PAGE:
Sara Lefton, chief development officer at UJA Federation, said many members of Toronto’s Jewish community have offered warehouse space for the supplies being collected. UJA’s Ukraine relief drive will be held March 14, with multiple drop-off locations across the GTA.

Lefton said the relief drive provides a different type of opportunity for people to contribute, one that affords more of a first-hand connection.

“We’ve now raised more than $2 million from the Toronto community alone for the emergency relief fund. And that is very helpful,” she said. “But I think that people are looking for a way to make a direct impact in a more hands-on way, in addition to providing funds.”


The Canadian Jewish News

Canadian Jewish federations have raised over $1 million for Ukraine (with donations still arriving)

March 4, 2022

By Alex Rose

When Russia invaded Ukraine on Feb. 23,  Canadian Jewish federations, like other philanthropies around the world, set up emergency fundraising as soon as the fighting started.

As of March 3, well over $1 million had been raised, and that number is still climbing every day.

But what set the Canadian Jewish community’s efforts apart from many other initiatives, was the existing philanthropic infrastructure between Canada and Ukraine.

According to Steven Shulman, CEO of the Jewish Federations of Canada—United Israel Appeal (JFC-UIA), the Jewish federations here, working with the Jewish Agency for Israel and the Joint Distribution Committee (JDC), had been helping to support Jewish federations in Ukraine for years.

“It’s important to have that context. Of course, it’s a situation where you mobilize from a crisis, and you mobilize differently, but it wasn’t from a standing start. It’s from a running start, because infrastructure already exists through those two prime partner organizations: The Jewish Agency and the JDC,” Shulman said.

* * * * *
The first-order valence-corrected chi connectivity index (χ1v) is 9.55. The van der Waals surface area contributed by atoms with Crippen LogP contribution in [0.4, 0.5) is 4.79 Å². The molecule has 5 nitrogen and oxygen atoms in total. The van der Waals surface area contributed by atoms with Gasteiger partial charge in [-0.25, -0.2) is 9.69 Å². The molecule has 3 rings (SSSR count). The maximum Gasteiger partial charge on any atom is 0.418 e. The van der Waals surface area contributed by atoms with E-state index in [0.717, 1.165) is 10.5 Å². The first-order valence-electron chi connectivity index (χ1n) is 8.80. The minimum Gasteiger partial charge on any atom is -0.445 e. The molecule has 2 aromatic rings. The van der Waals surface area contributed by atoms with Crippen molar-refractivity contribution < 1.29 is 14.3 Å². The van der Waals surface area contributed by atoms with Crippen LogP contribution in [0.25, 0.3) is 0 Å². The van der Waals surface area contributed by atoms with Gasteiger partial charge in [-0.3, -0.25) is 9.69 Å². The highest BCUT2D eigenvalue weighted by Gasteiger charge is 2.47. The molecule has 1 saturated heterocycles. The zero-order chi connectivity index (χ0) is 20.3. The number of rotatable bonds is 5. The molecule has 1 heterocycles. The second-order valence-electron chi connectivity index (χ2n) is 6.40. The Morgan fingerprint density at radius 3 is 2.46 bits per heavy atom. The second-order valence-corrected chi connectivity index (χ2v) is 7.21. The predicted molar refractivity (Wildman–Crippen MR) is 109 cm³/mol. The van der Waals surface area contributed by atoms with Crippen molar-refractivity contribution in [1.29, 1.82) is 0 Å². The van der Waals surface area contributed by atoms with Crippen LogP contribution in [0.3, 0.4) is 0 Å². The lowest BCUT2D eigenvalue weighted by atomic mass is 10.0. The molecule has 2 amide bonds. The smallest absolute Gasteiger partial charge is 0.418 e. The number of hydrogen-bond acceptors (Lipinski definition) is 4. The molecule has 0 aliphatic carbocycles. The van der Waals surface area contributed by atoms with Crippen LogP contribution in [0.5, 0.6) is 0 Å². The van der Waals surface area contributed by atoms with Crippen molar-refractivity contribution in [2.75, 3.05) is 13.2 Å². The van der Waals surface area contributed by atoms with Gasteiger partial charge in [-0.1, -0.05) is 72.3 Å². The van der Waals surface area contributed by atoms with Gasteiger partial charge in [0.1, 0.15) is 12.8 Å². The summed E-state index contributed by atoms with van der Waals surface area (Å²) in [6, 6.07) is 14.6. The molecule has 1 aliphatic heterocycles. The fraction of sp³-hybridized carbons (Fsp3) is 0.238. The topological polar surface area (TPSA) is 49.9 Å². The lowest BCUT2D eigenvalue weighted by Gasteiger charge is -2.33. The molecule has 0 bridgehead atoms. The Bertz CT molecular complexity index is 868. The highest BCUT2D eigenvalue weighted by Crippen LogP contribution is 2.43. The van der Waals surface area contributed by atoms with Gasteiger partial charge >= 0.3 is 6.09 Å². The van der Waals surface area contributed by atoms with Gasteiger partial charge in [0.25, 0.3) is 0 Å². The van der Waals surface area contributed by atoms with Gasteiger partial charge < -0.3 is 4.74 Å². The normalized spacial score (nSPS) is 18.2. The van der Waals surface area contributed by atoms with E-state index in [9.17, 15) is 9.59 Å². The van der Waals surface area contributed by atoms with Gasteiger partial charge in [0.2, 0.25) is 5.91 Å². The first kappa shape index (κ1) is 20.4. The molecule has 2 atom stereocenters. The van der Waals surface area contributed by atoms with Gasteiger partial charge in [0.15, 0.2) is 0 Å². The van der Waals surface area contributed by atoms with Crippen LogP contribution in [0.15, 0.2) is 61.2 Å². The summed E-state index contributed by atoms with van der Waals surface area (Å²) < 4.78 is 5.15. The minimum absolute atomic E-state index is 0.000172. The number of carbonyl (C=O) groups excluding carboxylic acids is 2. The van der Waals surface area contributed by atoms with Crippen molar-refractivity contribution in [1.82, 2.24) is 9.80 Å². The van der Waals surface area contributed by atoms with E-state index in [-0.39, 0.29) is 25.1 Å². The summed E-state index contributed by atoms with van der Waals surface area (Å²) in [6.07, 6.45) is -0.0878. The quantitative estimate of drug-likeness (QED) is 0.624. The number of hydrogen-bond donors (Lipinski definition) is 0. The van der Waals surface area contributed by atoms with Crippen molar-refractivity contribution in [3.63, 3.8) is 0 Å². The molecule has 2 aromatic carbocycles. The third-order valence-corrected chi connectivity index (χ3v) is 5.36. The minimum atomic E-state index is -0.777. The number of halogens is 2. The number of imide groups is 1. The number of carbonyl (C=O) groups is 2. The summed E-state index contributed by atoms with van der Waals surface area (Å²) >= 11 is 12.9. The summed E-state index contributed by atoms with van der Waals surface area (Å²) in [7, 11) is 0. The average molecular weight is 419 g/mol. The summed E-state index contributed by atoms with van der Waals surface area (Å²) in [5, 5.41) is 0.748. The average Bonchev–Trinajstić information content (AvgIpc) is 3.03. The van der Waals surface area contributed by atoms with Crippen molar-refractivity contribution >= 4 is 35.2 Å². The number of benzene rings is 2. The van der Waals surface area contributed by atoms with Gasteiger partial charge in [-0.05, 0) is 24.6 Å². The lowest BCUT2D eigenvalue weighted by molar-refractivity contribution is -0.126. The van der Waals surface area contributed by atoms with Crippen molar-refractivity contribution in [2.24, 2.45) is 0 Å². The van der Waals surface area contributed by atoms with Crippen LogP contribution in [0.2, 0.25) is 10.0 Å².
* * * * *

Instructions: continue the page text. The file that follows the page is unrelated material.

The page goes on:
That infrastructure is in large part made possible by the annual fundraising campaigns of federations across the country, which allowed for the quick response when it was most needed.

“That is really what puts our partner organizations in the best possible position in the most trying of circumstances to save lives and do everything possible to address… every emergency need imaginable arising out of this crisis,” Shulman said. “They’re saving every single life, every single situation, every family, in the most organized way possible in the most chaotic situation imaginable.”

Donations from the Canadian Jewish community are helping with everything including food, temporary shelter, transportation, help at the border, assistance with aliyah for those who wish to go to Israel, medical needs, an emergency hotline, and more.

Shulman, who was speaking on the phone from Jerusalem, also noted a big difference for the Ukrainian Jews who are caught in this conflict compared to the many Jews throughout history who have faced similar circumstances.

“The biggest change for so many Jews who are in harm’s way… (is that) for those who wish to leave the country, there is an Israel, there is a Jewish homeland they can go to. Nobody will stop them from going there. And that’s being facilitated,” Shulman said. “That’s not something to be taken for granted given Jewish history.”

Shulman’s main takeaway from the response he’s seen, both the running start afforded by the existing partnerships and the donations to support the emergency efforts, is how strongly it reflects the sense of Jewish peoplehood amongst the Canadian population.

“It doesn’t have to be explained that all Jews are responsible for one another. People are acting in accordance with that,” Shulman said. “Even in the face of tragedy, by coming together as one Jewish people, we can actually strengthen the Jewish people… people can take action not just individually, but they’re part of something larger that will make a difference in the lives of people they have never met, they will never know, but they know they have changed lives.”